One of the highlights of Marvel’s massive Hall H panel at San Diego Comic-Con was the Black Panther portion, when an array of exceedingly talented black artists — actors Chadwick Boseman, Lupita Nyong’o, Michael B. Jordan, and Danai Gurira; and writer/director Ryan Coogler — stood side by side to hype up the studio’s first majority-black-cast film. It’s set to be released in 2018, but superhero fans already have a critically acclaimed and best-selling Panther story to tide them over: the current Marvel comic of the same name, written by MacArthur Genius Ta-Nehisi Coates, penciled by Brian Stelfreeze, and colored by Laura Martin. As it turns out, Coogler’s a big fan.
“Oh, I love it, man,” the filmmaker said when I asked him what he thinks of the series. “I mean, he’s my favorite writer right now in the world. Since being turned on to his work, I’m reading everything that he does. His nonfiction work, especially. But what he’s doing with Panther is just incredible. You can really see his background as a poet in some of the dialogue. And what Brian Stelfreeze is doing with the visuals in that book. And some of the questions that it’s asking. It’s just inspiring for [co-screenwriter] Joe Robert Cole and myself.”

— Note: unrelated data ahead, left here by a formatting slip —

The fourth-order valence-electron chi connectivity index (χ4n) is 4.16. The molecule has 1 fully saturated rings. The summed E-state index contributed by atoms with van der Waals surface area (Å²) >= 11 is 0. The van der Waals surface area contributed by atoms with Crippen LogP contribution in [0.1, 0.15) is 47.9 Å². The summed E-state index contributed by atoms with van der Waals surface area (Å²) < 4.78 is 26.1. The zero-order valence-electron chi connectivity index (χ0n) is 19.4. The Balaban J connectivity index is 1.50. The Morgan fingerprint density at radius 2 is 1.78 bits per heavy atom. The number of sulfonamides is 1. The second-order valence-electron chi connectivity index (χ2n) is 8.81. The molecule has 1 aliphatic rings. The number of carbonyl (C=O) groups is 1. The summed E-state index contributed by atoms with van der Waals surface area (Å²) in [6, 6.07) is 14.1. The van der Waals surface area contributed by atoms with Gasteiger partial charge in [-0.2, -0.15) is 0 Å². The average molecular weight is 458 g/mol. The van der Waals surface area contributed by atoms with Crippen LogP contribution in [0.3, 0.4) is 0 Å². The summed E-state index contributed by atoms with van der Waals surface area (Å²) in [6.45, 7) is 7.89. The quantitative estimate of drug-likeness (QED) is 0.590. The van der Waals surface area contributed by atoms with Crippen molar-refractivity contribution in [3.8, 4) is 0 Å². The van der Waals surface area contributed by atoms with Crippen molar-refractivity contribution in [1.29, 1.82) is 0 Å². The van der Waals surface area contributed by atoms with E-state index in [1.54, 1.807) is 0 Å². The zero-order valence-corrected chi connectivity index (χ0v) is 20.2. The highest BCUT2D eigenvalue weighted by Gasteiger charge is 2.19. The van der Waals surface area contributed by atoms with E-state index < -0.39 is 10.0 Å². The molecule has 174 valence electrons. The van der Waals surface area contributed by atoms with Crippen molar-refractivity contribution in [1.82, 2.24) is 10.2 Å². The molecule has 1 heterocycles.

“So, it’s influenced the way you think about the character?” I asked. “Absolutely, absolutely,” he replied. “What’s so great about Panther is he’s a superhero who, if you grab him and ask him if he’s a superhero, he’ll tell you, ‘No.’ He sees himself as a politician, as a leader in his country. It just so happens that the country is a warrior-based nation where the leaders have to be warriors, as well, so sometimes he has to go fight. I think starting at that is really so interesting. If you look at that, anything that’s happening in the world right now, or in the world in the past, in the political realm and how people deal with each other, it can be an inspiration.”